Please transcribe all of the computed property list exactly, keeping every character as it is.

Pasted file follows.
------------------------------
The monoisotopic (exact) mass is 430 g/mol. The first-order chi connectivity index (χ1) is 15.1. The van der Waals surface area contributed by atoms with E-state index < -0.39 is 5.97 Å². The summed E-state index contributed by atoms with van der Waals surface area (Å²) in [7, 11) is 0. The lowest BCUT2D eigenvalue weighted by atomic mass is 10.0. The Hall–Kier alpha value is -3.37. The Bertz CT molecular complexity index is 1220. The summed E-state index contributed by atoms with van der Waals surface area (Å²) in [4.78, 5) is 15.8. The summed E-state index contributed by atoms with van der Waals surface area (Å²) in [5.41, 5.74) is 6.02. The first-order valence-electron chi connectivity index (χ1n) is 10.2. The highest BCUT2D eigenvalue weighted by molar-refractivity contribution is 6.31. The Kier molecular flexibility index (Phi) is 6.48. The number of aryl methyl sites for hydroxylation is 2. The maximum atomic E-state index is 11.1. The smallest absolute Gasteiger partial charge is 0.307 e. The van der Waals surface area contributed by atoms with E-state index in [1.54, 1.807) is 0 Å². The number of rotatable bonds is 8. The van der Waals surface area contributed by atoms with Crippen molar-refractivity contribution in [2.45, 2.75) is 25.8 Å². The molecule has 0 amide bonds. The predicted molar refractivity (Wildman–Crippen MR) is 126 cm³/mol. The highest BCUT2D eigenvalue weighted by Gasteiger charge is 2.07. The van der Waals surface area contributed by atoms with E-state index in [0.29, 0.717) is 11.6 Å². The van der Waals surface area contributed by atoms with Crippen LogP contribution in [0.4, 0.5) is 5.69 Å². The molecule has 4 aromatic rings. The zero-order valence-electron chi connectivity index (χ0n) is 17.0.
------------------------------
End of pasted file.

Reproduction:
The monoisotopic (exact) mass is 430 g/mol. The first-order chi connectivity index (χ1) is 15.1. The van der Waals surface area contributed by atoms with E-state index < -0.39 is 5.97 Å². The summed E-state index contributed by atoms with van der Waals surface area (Å²) in [7, 11) is 0. The lowest BCUT2D eigenvalue weighted by atomic mass is 10.0. The Hall–Kier alpha value is -3.37. The Bertz CT molecular complexity index is 1220. The summed E-state index contributed by atoms with van der Waals surface area (Å²) in [4.78, 5) is 15.8. The summed E-state index contributed by atoms with van der Waals surface area (Å²) in [5.41, 5.74) is 6.02. The first-order valence-electron chi connectivity index (χ1n) is 10.2. The highest BCUT2D eigenvalue weighted by molar-refractivity contribution is 6.31. The Kier molecular flexibility index (Phi) is 6.48. The number of aryl methyl sites for hydroxylation is 2. The maximum atomic E-state index is 11.1. The smallest absolute Gasteiger partial charge is 0.307 e. The van der Waals surface area contributed by atoms with E-state index in [1.54, 1.807) is 0 Å². The number of rotatable bonds is 8. The van der Waals surface area contributed by atoms with Crippen molar-refractivity contribution in [2.45, 2.75) is 25.8 Å². The molecule has 0 amide bonds. The predicted molar refractivity (Wildman–Crippen MR) is 126 cm³/mol. The highest BCUT2D eigenvalue weighted by Gasteiger charge is 2.07. The van der Waals surface area contributed by atoms with E-state index in [0.29, 0.717) is 11.6 Å². The van der Waals surface area contributed by atoms with Crippen LogP contribution in [0.4, 0.5) is 5.69 Å². The molecule has 4 aromatic rings. The zero-order valence-electron chi connectivity index (χ0n) is 17.0.